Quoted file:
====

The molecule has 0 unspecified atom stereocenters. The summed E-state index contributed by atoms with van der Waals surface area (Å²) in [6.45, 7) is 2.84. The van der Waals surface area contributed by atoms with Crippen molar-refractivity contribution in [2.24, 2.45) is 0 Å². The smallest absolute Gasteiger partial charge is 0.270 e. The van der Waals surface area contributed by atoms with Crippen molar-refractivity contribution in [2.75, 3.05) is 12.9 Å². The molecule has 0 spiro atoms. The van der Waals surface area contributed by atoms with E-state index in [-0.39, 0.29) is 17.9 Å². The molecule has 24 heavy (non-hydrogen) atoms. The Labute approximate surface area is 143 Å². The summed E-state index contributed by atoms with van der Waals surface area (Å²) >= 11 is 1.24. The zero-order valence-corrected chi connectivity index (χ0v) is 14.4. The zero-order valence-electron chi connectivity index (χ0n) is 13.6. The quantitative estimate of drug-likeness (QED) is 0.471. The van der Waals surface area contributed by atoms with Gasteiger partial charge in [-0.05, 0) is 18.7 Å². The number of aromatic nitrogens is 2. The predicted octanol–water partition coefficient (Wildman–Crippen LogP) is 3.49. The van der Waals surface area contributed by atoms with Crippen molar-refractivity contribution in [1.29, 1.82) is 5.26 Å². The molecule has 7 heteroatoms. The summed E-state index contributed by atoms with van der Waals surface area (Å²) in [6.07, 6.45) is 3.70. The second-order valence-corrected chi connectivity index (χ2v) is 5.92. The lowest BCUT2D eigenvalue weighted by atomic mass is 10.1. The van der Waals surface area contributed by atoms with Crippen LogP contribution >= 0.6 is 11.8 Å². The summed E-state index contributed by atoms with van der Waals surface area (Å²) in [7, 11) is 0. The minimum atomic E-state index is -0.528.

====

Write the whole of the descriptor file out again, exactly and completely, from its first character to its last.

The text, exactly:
The molecule has 0 unspecified atom stereocenters. The summed E-state index contributed by atoms with van der Waals surface area (Å²) in [6.45, 7) is 2.84. The van der Waals surface area contributed by atoms with Crippen molar-refractivity contribution in [2.24, 2.45) is 0 Å². The smallest absolute Gasteiger partial charge is 0.270 e. The van der Waals surface area contributed by atoms with Crippen molar-refractivity contribution in [2.75, 3.05) is 12.9 Å². The molecule has 0 spiro atoms. The van der Waals surface area contributed by atoms with E-state index in [-0.39, 0.29) is 17.9 Å². The molecule has 24 heavy (non-hydrogen) atoms. The Labute approximate surface area is 143 Å². The summed E-state index contributed by atoms with van der Waals surface area (Å²) >= 11 is 1.24. The zero-order valence-corrected chi connectivity index (χ0v) is 14.4. The zero-order valence-electron chi connectivity index (χ0n) is 13.6. The quantitative estimate of drug-likeness (QED) is 0.471. The van der Waals surface area contributed by atoms with Gasteiger partial charge in [-0.05, 0) is 18.7 Å². The number of aromatic nitrogens is 2. The predicted octanol–water partition coefficient (Wildman–Crippen LogP) is 3.49. The van der Waals surface area contributed by atoms with Crippen molar-refractivity contribution in [1.29, 1.82) is 5.26 Å². The molecule has 7 heteroatoms. The summed E-state index contributed by atoms with van der Waals surface area (Å²) in [6.07, 6.45) is 3.70. The second-order valence-corrected chi connectivity index (χ2v) is 5.92. The lowest BCUT2D eigenvalue weighted by atomic mass is 10.1. The van der Waals surface area contributed by atoms with Crippen LogP contribution >= 0.6 is 11.8 Å². The summed E-state index contributed by atoms with van der Waals surface area (Å²) in [7, 11) is 0. The minimum atomic E-state index is -0.528.